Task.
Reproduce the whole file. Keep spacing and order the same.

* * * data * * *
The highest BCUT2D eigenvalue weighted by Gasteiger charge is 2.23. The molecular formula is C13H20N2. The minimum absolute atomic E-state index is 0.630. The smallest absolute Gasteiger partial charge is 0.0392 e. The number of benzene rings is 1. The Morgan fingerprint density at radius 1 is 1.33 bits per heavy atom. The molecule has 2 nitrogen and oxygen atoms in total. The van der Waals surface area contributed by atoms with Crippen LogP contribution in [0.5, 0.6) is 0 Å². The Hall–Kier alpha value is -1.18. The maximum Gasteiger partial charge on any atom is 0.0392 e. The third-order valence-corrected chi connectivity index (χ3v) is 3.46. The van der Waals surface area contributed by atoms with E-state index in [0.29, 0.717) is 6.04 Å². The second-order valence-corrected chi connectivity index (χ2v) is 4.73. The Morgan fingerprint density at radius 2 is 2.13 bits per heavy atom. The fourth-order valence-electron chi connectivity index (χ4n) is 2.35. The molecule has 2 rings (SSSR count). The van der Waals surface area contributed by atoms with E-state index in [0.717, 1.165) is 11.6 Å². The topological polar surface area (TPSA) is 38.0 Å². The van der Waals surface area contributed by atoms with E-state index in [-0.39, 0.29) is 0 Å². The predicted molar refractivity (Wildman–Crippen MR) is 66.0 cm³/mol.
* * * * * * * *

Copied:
The highest BCUT2D eigenvalue weighted by Gasteiger charge is 2.23. The molecular formula is C13H20N2. The minimum absolute atomic E-state index is 0.630. The smallest absolute Gasteiger partial charge is 0.0392 e. The number of benzene rings is 1. The Morgan fingerprint density at radius 1 is 1.33 bits per heavy atom. The molecule has 2 nitrogen and oxygen atoms in total. The van der Waals surface area contributed by atoms with Crippen LogP contribution in [0.5, 0.6) is 0 Å². The Hall–Kier alpha value is -1.18. The maximum Gasteiger partial charge on any atom is 0.0392 e. The third-order valence-corrected chi connectivity index (χ3v) is 3.46. The van der Waals surface area contributed by atoms with E-state index in [0.29, 0.717) is 6.04 Å². The second-order valence-corrected chi connectivity index (χ2v) is 4.73. The Morgan fingerprint density at radius 2 is 2.13 bits per heavy atom. The fourth-order valence-electron chi connectivity index (χ4n) is 2.35. The molecule has 2 rings (SSSR count). The van der Waals surface area contributed by atoms with E-state index in [0.717, 1.165) is 11.6 Å². The topological polar surface area (TPSA) is 38.0 Å². The van der Waals surface area contributed by atoms with E-state index in [-0.39, 0.29) is 0 Å². The predicted molar refractivity (Wildman–Crippen MR) is 66.0 cm³/mol.